Yemen's President Ali Abdullah Saleh during a rally of supporters in Sana'a, April, (Reuters).
President Ali Abdullah Saleh is to speak on television within days to reassure Yemenis on his health, three weeks after being hospitalised in Riyadh with bomb blast wounds, a senior official said Tuesday.
A United Nations mission, meanwhile, started a 10-day visit to examine the human rights situation in Yemen after five months of street protests against Saleh and deadly clashes with security forces.
"A team from Yemeni television headed to Riyadh on Monday to carry out an interview with the president, expected to be aired after Thursday," the deputy information minister, Abdo al-Janadi, told AFP.
"In this interview, Saleh will address the Yemeni people to reassure them about his health," said Janadi.
Saleh, 69, was flown to the Saudi capital on June 4 for treatment from wounds suffered in a bomb explosion as he prayed at the mosque of his presidential compound in Sanaa.
The veteran leader, who has faced nationwide street protests since January against his 33-year autocratic rule, has not appeared in public following the attack that killed 11 people and wounded 124, among them senior officials.
The ruling General People's Congress party, on its website almotamar.net, said he would address "the coming phase in Yemen and the steps expected for political reform" in his statement on television.
On his return from Riyadh, Saleh's adviser Abdel Karim al-Iriani said on Monday that the embattled president was in "good health and spirits," but without giving further details.
Iriani said he had discussed "several national issues" with Saleh who gave him the "necessary directives."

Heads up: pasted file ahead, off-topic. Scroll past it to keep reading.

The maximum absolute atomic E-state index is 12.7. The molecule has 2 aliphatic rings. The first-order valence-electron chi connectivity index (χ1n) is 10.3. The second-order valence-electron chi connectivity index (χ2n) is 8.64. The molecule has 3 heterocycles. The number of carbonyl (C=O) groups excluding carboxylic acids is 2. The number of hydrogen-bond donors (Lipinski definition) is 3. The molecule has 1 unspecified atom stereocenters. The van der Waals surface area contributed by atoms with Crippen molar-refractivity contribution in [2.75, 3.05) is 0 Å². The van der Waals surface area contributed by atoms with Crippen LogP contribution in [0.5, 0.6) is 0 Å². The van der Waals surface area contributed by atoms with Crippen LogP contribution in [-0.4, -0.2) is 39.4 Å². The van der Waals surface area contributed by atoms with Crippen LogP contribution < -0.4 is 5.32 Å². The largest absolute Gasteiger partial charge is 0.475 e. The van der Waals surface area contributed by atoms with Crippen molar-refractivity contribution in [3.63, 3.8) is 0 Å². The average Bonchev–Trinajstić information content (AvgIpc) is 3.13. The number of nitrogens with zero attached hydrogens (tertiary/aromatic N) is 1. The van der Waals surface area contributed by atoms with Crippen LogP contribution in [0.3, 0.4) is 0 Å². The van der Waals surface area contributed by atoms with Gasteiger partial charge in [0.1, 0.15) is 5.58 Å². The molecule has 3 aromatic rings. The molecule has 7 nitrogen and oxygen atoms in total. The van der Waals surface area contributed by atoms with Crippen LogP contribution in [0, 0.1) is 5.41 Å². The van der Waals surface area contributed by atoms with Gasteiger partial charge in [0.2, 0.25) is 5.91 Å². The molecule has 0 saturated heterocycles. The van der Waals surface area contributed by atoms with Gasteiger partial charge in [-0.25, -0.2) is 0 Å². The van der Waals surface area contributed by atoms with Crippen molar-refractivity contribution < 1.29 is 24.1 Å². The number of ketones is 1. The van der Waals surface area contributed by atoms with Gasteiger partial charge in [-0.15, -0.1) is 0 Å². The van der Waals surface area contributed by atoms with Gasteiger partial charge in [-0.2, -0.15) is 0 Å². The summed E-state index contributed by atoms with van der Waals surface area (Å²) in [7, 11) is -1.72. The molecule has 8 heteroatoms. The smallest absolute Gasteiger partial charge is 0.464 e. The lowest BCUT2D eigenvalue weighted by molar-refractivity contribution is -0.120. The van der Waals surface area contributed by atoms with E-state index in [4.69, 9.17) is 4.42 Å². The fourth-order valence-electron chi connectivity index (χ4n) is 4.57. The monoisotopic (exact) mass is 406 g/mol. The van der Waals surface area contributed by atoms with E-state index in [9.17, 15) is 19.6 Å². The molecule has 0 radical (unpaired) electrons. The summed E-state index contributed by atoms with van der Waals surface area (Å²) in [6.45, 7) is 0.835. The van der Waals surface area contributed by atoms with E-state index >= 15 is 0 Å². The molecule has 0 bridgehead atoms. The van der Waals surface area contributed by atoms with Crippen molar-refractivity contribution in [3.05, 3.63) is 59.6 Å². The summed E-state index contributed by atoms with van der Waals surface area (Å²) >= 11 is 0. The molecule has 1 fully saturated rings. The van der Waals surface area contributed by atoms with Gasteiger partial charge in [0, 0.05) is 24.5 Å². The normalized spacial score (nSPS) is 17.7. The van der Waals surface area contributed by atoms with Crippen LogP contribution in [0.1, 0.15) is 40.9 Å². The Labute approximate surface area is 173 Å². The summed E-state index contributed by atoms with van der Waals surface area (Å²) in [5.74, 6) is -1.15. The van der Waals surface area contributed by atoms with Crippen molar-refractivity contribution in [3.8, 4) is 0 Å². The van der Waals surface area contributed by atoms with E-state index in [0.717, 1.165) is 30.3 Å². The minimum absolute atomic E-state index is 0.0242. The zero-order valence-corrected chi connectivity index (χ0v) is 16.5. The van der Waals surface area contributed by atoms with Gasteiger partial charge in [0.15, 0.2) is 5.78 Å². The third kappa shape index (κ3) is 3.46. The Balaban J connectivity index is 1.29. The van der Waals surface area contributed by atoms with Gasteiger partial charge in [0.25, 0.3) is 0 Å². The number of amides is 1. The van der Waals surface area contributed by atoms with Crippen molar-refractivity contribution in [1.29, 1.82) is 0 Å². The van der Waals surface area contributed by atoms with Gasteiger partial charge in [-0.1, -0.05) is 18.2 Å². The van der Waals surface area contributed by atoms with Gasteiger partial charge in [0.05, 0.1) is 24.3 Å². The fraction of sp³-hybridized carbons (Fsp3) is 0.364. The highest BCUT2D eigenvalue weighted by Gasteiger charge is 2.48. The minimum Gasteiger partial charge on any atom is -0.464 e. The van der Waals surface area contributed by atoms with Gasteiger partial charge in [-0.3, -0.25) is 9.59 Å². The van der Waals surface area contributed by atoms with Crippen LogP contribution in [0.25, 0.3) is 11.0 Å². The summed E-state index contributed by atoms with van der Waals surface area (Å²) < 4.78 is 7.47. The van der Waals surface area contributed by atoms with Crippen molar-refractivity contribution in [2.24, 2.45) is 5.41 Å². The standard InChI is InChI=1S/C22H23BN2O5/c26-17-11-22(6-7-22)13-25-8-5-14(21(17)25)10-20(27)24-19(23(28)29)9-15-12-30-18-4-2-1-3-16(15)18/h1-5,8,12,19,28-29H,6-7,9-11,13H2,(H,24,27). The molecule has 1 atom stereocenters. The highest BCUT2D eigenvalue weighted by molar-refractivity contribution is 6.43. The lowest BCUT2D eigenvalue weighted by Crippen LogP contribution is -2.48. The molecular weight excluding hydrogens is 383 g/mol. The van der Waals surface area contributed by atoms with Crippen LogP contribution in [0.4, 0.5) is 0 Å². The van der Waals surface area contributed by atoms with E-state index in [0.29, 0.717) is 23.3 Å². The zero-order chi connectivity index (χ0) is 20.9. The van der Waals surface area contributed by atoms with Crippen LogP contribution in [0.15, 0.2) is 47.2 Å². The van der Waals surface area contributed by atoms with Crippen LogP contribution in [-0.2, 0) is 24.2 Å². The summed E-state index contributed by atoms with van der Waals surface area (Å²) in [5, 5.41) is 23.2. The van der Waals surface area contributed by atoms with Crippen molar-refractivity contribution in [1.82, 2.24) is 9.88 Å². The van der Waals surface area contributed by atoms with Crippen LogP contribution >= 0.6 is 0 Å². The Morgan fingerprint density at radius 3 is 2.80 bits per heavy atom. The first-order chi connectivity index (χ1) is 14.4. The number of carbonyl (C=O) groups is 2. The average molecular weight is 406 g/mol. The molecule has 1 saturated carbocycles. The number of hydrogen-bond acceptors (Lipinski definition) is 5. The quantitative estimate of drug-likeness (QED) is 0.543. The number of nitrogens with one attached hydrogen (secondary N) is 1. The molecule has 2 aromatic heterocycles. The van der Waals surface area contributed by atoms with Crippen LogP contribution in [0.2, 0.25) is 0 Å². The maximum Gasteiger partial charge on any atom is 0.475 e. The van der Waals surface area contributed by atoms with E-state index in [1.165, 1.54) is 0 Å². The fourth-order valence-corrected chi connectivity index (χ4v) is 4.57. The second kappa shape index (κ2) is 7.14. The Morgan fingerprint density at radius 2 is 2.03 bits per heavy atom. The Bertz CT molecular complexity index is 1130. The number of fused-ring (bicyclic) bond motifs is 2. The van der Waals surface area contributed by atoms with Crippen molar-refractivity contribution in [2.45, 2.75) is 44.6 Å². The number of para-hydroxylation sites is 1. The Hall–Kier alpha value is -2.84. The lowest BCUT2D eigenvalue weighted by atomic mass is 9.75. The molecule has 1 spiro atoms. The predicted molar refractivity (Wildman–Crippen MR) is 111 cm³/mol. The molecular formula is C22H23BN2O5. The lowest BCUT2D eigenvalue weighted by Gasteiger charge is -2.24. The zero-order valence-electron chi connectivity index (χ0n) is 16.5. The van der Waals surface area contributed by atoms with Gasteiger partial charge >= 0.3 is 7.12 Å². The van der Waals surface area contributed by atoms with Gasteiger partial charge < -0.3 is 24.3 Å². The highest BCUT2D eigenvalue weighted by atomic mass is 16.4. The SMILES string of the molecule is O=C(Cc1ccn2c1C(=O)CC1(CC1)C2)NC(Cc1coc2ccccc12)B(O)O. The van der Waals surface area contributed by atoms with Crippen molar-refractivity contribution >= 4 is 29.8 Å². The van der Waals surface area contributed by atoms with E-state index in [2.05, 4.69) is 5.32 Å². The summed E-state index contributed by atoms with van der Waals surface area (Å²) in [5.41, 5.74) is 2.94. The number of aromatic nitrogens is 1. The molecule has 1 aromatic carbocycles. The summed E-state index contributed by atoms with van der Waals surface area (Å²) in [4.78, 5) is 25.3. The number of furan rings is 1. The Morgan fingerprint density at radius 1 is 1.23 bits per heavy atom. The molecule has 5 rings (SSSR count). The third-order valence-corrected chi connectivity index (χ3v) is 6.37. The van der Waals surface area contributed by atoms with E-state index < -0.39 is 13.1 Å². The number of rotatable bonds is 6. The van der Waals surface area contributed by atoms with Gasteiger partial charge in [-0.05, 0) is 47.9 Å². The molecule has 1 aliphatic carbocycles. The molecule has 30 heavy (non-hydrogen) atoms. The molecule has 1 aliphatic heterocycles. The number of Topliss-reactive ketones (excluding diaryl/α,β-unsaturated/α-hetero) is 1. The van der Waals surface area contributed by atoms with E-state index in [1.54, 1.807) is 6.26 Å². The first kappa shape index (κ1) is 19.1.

In his absence, Vice President Abdrabuh Mansur Hadi has come under pressure from the parliamentary opposition and the West to assume power, while protesters demand he form an interim ruling council.
But Janadi has ruled out any transfer of power in Yemen while Saleh remains hospitalised in Saudi Arabia.
On Tuesday, a mission sent by the United Nations High Commissioner for Human Rights landed in Sanaa, after the Security Council last week expressed "grave concern" over the violence in Yemen, state news agency Saba reported.
They were to start by meeting Saleh's son Ahmed who commands the elite Republican Guards, his nephew Yehya who heads the central security services, and Tariq, another nephew controlling the presidential guard, a team member told AFP.
The delegation were also to hold talks with Hadi and with powerful dissident tribal chief Sheikh Sadiq al-Ahmar, whose fighters were locked in more than a week of deadly clashes with Saleh's troops that ended earlier this month.
Medics and tribal sources say at least 300 people were killed in the battle which rocked Sanaa, prompting scores of residents to flee to neighbouring towns and cities.
Rights activists, opposition members and victims of violence were also lined up to meet with the UN mission, which plans to visit medical and detention centres.
Janadi urged the UN mission "not to be biased towards certain parties... We hope the committee would seriously investigate what was going on in the sit-in squares across Yemen."
Anti-Saleh protesters have camped in cities across the country since February. At least 200 people have been killed by troops loyal to Saleh in the anti-regime protests.